In 550 BC, the Greek philosopher Heraclitus famously declared: “No man ever steps in the same river twice, for it’s not the same river and he’s not the same man.” In this episode, we learn from our guest whether scientists can step into the same data pool and obtain the same research results twice.
Brian Nosek is Professor of Psychology at the University of Virginia. He is also the co-founder and Executive Director of the Center for Open Science, an organization dedicated to fostering transparency and collaboration in scientific research.
In 2015, Professor Nosek and his team published in the journal Science a widely acclaimed and widely discussed paper that shed light on the extent to which psychological research findings may not be reproducible when the research is conducted anew.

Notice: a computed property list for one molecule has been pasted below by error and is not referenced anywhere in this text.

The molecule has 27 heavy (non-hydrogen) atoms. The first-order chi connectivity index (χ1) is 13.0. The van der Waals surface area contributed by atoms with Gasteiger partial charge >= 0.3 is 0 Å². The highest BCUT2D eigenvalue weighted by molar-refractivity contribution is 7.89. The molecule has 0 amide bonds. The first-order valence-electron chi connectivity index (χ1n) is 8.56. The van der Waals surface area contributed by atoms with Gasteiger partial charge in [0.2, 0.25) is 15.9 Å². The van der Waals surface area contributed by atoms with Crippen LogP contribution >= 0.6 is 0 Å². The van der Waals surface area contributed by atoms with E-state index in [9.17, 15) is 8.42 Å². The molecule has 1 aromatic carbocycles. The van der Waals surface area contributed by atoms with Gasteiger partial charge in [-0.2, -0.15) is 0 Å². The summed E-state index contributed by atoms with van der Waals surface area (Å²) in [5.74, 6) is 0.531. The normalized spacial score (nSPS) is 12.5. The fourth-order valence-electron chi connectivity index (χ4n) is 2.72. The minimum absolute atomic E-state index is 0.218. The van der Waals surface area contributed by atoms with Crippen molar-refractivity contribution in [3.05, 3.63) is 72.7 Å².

More recently, his Center conducted a unique project where a single data set was sent to be analyzed by about 30 independent teams of statisticians for the purpose of answering a single question. The variability in the methods chosen and in the answers obtained was also perhaps sobering, if not perplexing.
Silberzahn R, Uhlmann EL, Martin DP et al. Many analysts, one dataset: Making transparent how variations in analytical choices affect results. (2018, Advances in Methods and Science in Psychological Research, open access pre-print here)
Klein RA, Vianello M, Hasselman F, et al. Many Labs 2: Investigating Variation in Replicability Across Sample and Setting. (2018, open access pre-print here)
Open Science Collaboration. Estimating the reproducibility of psychological science. (2015 in Science, open access here)
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